Part 1: Debenhams of Wigmore Street
Every year, millions of shoppers converge on London’s major department store. Selfridges, Harrods, Harvey Nichols and Liberty feature amongst the capital’s most visited tourist attractions. They are also serious commercial operations – Harrods turned over £651 million in 2012 alone. With the department store enjoying a new millennium renaissance, it is easy to forget that London has, over the past century, lost a clutch of iconic names. As Selfridges surges and John Lewis thrives, this series of posts remembers those that didn’t make it, including Barkers, Allders, Whiteleys, Dickins & Jones and Arding & Hobbs.
Wigmore Street is a distinctly quieter, parallel counterpoint to the maddening crowds of Oxford Street. As thousands of shoppers throng past John Lewis, Selfridges and House of Fraser, Wigmore Street’s pavements are generally empty. One building in particular, however, suggests that the street has had busier days.
Wigmore Street is dominated by Victorian architecture – handsome brick piles with detailed stonework. But, in the middle of these worthy piles, one edifice stands out: “the prize building of the street” according to the Pevsner guide to north west London. It is an intricate and dazzlingly white colonnaded palace topped with an elaborate turret. The building’s clean and bright appearance is due to being clad in Doulton’s famous Carrara tiles. With over a century of service, the tiles have lived up to the manufacturer’s guarantee that promised smog-defying brilliance.
Covering an entire block, this confection of Edwardian baroque was built to impress. The building is detailed with the bare breasted statues denoting virtues of commerce and industry and is further adorned with wreaths, garlands and angels. This fine work is surmounted by a full attainment of the Royal Arms given pride of place on the central tower.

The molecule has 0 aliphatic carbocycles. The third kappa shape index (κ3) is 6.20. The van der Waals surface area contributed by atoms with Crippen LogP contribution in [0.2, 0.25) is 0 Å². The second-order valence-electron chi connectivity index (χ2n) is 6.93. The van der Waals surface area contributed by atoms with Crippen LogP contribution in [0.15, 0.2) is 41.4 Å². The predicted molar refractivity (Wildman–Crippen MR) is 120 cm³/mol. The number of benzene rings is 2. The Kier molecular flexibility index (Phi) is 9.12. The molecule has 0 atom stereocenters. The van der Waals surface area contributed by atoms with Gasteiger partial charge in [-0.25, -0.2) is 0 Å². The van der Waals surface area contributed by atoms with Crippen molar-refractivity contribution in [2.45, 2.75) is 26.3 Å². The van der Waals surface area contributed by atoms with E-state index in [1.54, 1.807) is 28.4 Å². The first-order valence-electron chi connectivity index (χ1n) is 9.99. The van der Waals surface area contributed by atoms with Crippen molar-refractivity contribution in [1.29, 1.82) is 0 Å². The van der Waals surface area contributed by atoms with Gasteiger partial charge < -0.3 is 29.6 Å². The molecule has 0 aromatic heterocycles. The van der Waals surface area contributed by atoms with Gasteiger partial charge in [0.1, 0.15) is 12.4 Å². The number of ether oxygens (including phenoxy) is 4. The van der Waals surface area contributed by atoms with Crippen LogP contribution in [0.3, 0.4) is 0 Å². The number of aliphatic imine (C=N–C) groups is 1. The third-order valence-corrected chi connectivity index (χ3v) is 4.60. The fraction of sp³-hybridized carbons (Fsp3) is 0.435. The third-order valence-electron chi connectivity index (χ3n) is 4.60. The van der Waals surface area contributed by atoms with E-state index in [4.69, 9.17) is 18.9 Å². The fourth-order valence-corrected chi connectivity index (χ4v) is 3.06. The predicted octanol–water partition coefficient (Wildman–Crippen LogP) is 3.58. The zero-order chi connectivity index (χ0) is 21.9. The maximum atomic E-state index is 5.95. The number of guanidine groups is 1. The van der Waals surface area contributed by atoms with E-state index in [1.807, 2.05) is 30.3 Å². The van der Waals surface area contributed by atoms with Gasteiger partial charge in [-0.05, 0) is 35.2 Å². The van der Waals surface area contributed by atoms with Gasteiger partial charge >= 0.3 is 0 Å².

With a prestigious address on Wigmore Street, W1 and built with imperial grandeur and Edwardian élan, why was this palatial building commissioned? It isn’t a ducal palace or the town house of an industrial titan. It doesn’t house a ministry of state, an important High Commission or Palace of Justice. It was, to put it bluntly, a shop. And, to underscore its ordinariness, it was a branch of Debenhams.
To be fair, this was not just any department store and not just any branch of Debenhams – Wigmore Street was the historic home to a business with over two hundred years of history in the area. Tracing its antecedents to Flint & Clark, a drapers business founded at 44 Wigmore Street in 1778. It became Clark & Debenham in 1813, changing its name to mark William Debenham’s investment in the business. It would change its name again in 1851 to become Debenham & Freebody.
By the turn of the 20th century, the business had expanded across London and the UK. The Wigmore Street headquarters was to become an emblem of this success, the pre-eminent Edwardian emporium. It would, of course, be upstaged by the arrival of the flashier and modishly modern Selfridges around the corner on the busier Oxford Street.
Debenhams also had a presence on Oxford Street following its purchase of Marshall & Snellgrove. which, over time, would become its prime central London location as the retail geography of the West End shifted decisively northwards. It is barely worth comparing the architectural merits of the opulent Wigmore Street building with the brutalist concrete slab on Oxford Street (the latter being labelled the “ugly duckling department store” by the London Evening Standard).
This unloved building is undergoing a £25 million refurbishment intended to turn the “dispiriting” vast concrete expanse into a 21st century marvel. It will feature an undulating, ‘kinetic’ aluminium and light installation and extensive new sky lit atrium. Whether this revival will compare with its earlier century counterpart on Wigmore Street remains to be seen.
Meanwhile, the Wigmore Street branch stands stately and distinctly quieter than in its retail heyday. The address is still used by Debenhams plc but the building primarily functions as office space. An echo of its retailing past is retained with a rather posh branch of Dolland & Aitchison opticians and Tsunami, an upmarket bathroom store.
Next week – part two – central London’s lost department stores